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York Unknown: Stong Barn

Updated: Mar 23, 2019

Now for the full story...

Images courtesy of York Unknown

The Jacob Stong Barn sits on an old stone foundation built out of logs and heavy timber with vertical board cladding and a gambrel roof [1]. The barn sits on an open landscape with the Stong House directly north. Check out the Stong House for more information on the Stong family. The area around the barn contains the remnants of an orchard that still lay on the landscape [2]. The large entrance on the north façade opens with large double wood doors that may screech when they open from age and rust. Inside the Stong barn, one may find various farming tools such as a sharp fork made of a single ash pole, a 28’ sickle, and a mattock or grubbing hoe. Today the barn is sectioned off from the house by a large chain-link fence. The immediate area surrounding the barn is covered in dumpsters, spare wood, and junk. It is almost as if someone is clearing out the barn for some unknown purpose, but the dumpsters and metal surrounding the house is rusted as though it has not moved in decades. The large upper doors are open now, almost inviting us in to see the (now deceased) Jacob Stong hard at work. Does his ghost look at us now from those open doors?

Farming was an important part of early settler life and was essential for survival. Many activities would have taken place in a barn like this. It is likely that animals were kept in the barn as they were a vital source of food during this time. Breeding and butchering livestock was an important aspect of farm life. You may ask what butchering day looked like on the farm? Bloody and smelly! Pigs and cattle were just two of the main animals slaughtered right here. Ham, bacon, and other kinds of meats were cut in pieces and salted down in tubs or barrels [3]. You could only imagine the smells? After a couple of weeks, the meat was washed and hung on rafters in a small log or brick smokehouse where the fire burned for about a week. The pungent smoke cured the meats and thus provided food for the long winters. Other families might have also hung their meats on ropes near the stove pipe which also worked to supply heat to the second floor [4]. The underlying notion of the time was that every settler, no matter their line of work, became a farmer and needed a barn to store all of the various farming tools [5].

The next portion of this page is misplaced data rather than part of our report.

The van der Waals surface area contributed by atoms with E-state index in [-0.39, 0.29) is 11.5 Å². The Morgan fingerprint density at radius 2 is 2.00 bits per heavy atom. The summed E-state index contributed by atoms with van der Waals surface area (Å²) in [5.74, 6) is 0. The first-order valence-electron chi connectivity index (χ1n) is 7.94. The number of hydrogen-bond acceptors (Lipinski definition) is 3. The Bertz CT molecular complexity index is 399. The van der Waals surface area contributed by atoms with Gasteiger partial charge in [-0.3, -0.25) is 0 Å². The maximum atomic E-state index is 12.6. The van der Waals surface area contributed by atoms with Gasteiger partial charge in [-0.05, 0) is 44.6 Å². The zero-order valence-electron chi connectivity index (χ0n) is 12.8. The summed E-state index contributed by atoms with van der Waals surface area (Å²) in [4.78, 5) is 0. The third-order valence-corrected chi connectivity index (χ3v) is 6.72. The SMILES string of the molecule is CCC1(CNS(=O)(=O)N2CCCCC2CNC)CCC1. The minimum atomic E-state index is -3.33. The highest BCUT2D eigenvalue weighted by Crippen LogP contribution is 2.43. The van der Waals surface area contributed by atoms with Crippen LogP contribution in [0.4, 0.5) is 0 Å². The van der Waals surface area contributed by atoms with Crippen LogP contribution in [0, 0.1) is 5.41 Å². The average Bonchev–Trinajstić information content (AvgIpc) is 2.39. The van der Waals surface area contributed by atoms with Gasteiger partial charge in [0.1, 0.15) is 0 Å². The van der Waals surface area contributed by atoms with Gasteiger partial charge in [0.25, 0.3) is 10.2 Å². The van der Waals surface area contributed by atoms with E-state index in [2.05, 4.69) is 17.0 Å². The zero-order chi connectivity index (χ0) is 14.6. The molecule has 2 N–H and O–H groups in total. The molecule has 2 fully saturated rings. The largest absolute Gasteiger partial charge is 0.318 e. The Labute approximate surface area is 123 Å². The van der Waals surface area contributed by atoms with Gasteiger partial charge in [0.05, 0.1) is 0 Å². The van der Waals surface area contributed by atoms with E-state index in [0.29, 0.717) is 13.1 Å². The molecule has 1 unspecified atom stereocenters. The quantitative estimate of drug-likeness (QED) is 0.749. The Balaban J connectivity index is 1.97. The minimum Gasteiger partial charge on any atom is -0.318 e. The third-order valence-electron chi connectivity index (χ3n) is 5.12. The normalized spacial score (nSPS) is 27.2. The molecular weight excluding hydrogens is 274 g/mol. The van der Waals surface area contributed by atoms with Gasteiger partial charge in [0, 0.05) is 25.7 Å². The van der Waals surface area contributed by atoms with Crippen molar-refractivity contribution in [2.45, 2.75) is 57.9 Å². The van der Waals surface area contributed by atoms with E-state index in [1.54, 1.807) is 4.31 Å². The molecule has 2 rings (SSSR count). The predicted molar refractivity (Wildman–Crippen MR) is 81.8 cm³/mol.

Image of the surrounding area of the Stong House and Barn, courtesy of York Unknown

Due to the difficult and time-consuming work on the farm, combined with the loneliness and desolate lifestyle of early settler life, alcoholism became an escape for many. The rigorous pace of land clearing and solitary lifestyle, left many settlers like the Stongs feeling unsuited to the lonely and demoralizing existence in the Borough [6]. Drunkenness and its results would come to be a serious social problem that eventually lead to the temperance movement during the second quarter of the nineteenth century [7]. To put this into perspective, “In Upper Canada alone in 1842 there were 147 distilleries and ninety-six breweries serving a population of less than 500,000.” [8].

The wide open landscape and old country dirt roads also lead to a few deaths not to far from the Stong Barn, in a nearby village called Fisherville. The roads were certainly not like they are today. They were uneven and the night was extremely dark with only the moon and stars to provide light for nighttime walkers. We know from historical records that two people died due to this darkness by wandering off the road and drowning in Steeles Avenue Mill Pond. One of the victims was a man returning from a nearby tavern, and one was a seamstress who was in the midst of delivering a wedding dress to a customer [9]. These deaths prove just how dark and creepy the Borough could really be. Where do these spirits roam today? Maybe still by the pond? Maybe they’ve wandered to the closeby campus where the light is bright and they can see clearly? We will leave your imagination to roam as you too walk around the creepy streets and uncover the many other terrors of the land we now call York University.

Images courtesy of York Unknown

#YorkUnknown #HistoricalWalkingTour #DigitalHistoryProject

* Disclaimer: This blog is not in association with York University or Black Creek Pioneer Village.

[1] Britten, Jennifer. “Public Notice: Heritage Land .” City of Toronto: Get Involved - Public Notice - Heritage Land, 18 Dec. 2009,

[2] Ibid.

[3] Hart, Patricia W. Pioneering in North York: A History of the Borough. Toronto: General Pub. Co., 1971. 38.

[4] Ibid, 38-39.

[5] Ibid, 16.

[6] Ibid, 52.

[7] Ibid.

[8] Ibid.

[9] Ibid, 73.

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